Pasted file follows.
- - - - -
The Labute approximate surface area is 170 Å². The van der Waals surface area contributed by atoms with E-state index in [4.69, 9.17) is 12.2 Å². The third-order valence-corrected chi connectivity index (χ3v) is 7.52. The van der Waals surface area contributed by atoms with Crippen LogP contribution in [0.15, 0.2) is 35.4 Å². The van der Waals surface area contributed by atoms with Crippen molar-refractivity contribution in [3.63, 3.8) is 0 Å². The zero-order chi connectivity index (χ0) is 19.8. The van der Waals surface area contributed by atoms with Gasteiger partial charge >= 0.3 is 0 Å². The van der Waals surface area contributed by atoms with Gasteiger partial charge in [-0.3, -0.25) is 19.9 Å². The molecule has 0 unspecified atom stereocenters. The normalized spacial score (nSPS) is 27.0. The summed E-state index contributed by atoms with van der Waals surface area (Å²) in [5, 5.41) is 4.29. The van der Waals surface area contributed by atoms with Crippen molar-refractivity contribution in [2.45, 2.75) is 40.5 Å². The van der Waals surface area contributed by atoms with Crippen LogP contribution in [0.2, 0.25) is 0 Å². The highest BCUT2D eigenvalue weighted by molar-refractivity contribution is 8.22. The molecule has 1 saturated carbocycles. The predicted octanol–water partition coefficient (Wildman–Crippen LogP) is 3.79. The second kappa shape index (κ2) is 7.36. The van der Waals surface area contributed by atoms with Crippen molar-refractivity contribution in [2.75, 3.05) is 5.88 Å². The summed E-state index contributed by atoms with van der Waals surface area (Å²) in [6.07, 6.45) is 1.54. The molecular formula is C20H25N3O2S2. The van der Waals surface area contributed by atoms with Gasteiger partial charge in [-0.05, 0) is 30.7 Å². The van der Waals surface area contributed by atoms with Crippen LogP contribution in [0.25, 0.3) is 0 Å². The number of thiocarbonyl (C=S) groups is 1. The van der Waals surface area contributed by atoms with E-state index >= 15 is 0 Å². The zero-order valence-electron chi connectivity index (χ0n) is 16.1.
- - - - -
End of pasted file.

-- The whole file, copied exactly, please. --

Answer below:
The Labute approximate surface area is 170 Å². The van der Waals surface area contributed by atoms with E-state index in [4.69, 9.17) is 12.2 Å². The third-order valence-corrected chi connectivity index (χ3v) is 7.52. The van der Waals surface area contributed by atoms with Crippen LogP contribution in [0.15, 0.2) is 35.4 Å². The van der Waals surface area contributed by atoms with Crippen molar-refractivity contribution in [3.63, 3.8) is 0 Å². The zero-order chi connectivity index (χ0) is 19.8. The van der Waals surface area contributed by atoms with Gasteiger partial charge >= 0.3 is 0 Å². The van der Waals surface area contributed by atoms with Gasteiger partial charge in [-0.3, -0.25) is 19.9 Å². The molecule has 0 unspecified atom stereocenters. The normalized spacial score (nSPS) is 27.0. The summed E-state index contributed by atoms with van der Waals surface area (Å²) in [5, 5.41) is 4.29. The van der Waals surface area contributed by atoms with Crippen molar-refractivity contribution in [2.45, 2.75) is 40.5 Å². The van der Waals surface area contributed by atoms with Crippen LogP contribution in [0.2, 0.25) is 0 Å². The highest BCUT2D eigenvalue weighted by molar-refractivity contribution is 8.22. The molecule has 1 saturated carbocycles. The predicted octanol–water partition coefficient (Wildman–Crippen LogP) is 3.79. The second kappa shape index (κ2) is 7.36. The van der Waals surface area contributed by atoms with Crippen molar-refractivity contribution in [2.75, 3.05) is 5.88 Å². The summed E-state index contributed by atoms with van der Waals surface area (Å²) in [6.07, 6.45) is 1.54. The molecular formula is C20H25N3O2S2. The van der Waals surface area contributed by atoms with Gasteiger partial charge in [-0.05, 0) is 30.7 Å². The van der Waals surface area contributed by atoms with Crippen LogP contribution in [0.25, 0.3) is 0 Å². The number of thiocarbonyl (C=S) groups is 1. The van der Waals surface area contributed by atoms with E-state index >= 15 is 0 Å². The zero-order valence-electron chi connectivity index (χ0n) is 16.1.